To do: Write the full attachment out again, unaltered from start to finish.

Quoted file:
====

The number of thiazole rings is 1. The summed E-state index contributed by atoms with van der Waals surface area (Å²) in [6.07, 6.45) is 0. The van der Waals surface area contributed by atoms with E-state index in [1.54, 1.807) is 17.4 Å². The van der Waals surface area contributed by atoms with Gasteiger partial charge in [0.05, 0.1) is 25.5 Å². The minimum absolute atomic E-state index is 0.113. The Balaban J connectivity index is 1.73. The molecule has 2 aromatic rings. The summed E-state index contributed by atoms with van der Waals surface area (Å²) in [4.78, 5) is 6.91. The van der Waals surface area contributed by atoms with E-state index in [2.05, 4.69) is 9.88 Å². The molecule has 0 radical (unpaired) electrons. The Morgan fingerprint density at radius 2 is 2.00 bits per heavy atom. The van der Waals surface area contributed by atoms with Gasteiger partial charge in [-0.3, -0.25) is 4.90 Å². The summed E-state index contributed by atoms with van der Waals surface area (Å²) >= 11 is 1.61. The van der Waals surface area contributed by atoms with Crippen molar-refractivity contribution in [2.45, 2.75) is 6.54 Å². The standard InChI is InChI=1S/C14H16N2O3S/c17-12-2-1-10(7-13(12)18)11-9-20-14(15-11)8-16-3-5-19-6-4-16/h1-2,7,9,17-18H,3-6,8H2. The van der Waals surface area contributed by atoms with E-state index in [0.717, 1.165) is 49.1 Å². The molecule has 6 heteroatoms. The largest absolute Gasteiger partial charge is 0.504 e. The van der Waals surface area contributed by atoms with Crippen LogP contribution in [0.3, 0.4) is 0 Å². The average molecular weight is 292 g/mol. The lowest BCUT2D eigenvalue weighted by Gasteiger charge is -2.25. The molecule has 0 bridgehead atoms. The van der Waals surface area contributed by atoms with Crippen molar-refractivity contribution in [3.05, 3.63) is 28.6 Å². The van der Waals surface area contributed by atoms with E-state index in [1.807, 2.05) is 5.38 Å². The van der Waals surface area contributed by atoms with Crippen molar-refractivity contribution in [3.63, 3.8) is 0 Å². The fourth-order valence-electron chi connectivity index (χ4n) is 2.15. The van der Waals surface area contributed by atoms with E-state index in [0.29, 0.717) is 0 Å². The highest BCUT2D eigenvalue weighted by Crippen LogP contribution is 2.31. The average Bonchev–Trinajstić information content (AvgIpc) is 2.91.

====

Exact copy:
The number of thiazole rings is 1. The summed E-state index contributed by atoms with van der Waals surface area (Å²) in [6.07, 6.45) is 0. The van der Waals surface area contributed by atoms with E-state index in [1.54, 1.807) is 17.4 Å². The van der Waals surface area contributed by atoms with Gasteiger partial charge in [0.05, 0.1) is 25.5 Å². The minimum absolute atomic E-state index is 0.113. The Balaban J connectivity index is 1.73. The molecule has 2 aromatic rings. The summed E-state index contributed by atoms with van der Waals surface area (Å²) in [4.78, 5) is 6.91. The van der Waals surface area contributed by atoms with E-state index in [2.05, 4.69) is 9.88 Å². The molecule has 0 radical (unpaired) electrons. The Morgan fingerprint density at radius 2 is 2.00 bits per heavy atom. The van der Waals surface area contributed by atoms with Gasteiger partial charge in [-0.3, -0.25) is 4.90 Å². The summed E-state index contributed by atoms with van der Waals surface area (Å²) >= 11 is 1.61. The van der Waals surface area contributed by atoms with Crippen molar-refractivity contribution in [2.45, 2.75) is 6.54 Å². The standard InChI is InChI=1S/C14H16N2O3S/c17-12-2-1-10(7-13(12)18)11-9-20-14(15-11)8-16-3-5-19-6-4-16/h1-2,7,9,17-18H,3-6,8H2. The van der Waals surface area contributed by atoms with E-state index in [0.717, 1.165) is 49.1 Å². The molecule has 6 heteroatoms. The largest absolute Gasteiger partial charge is 0.504 e. The van der Waals surface area contributed by atoms with Crippen LogP contribution in [0.3, 0.4) is 0 Å². The average molecular weight is 292 g/mol. The lowest BCUT2D eigenvalue weighted by Gasteiger charge is -2.25. The molecule has 0 bridgehead atoms. The van der Waals surface area contributed by atoms with Crippen molar-refractivity contribution in [3.05, 3.63) is 28.6 Å². The van der Waals surface area contributed by atoms with E-state index in [1.807, 2.05) is 5.38 Å². The van der Waals surface area contributed by atoms with Crippen molar-refractivity contribution in [3.63, 3.8) is 0 Å². The fourth-order valence-electron chi connectivity index (χ4n) is 2.15. The van der Waals surface area contributed by atoms with E-state index in [0.29, 0.717) is 0 Å². The highest BCUT2D eigenvalue weighted by Crippen LogP contribution is 2.31. The average Bonchev–Trinajstić information content (AvgIpc) is 2.91.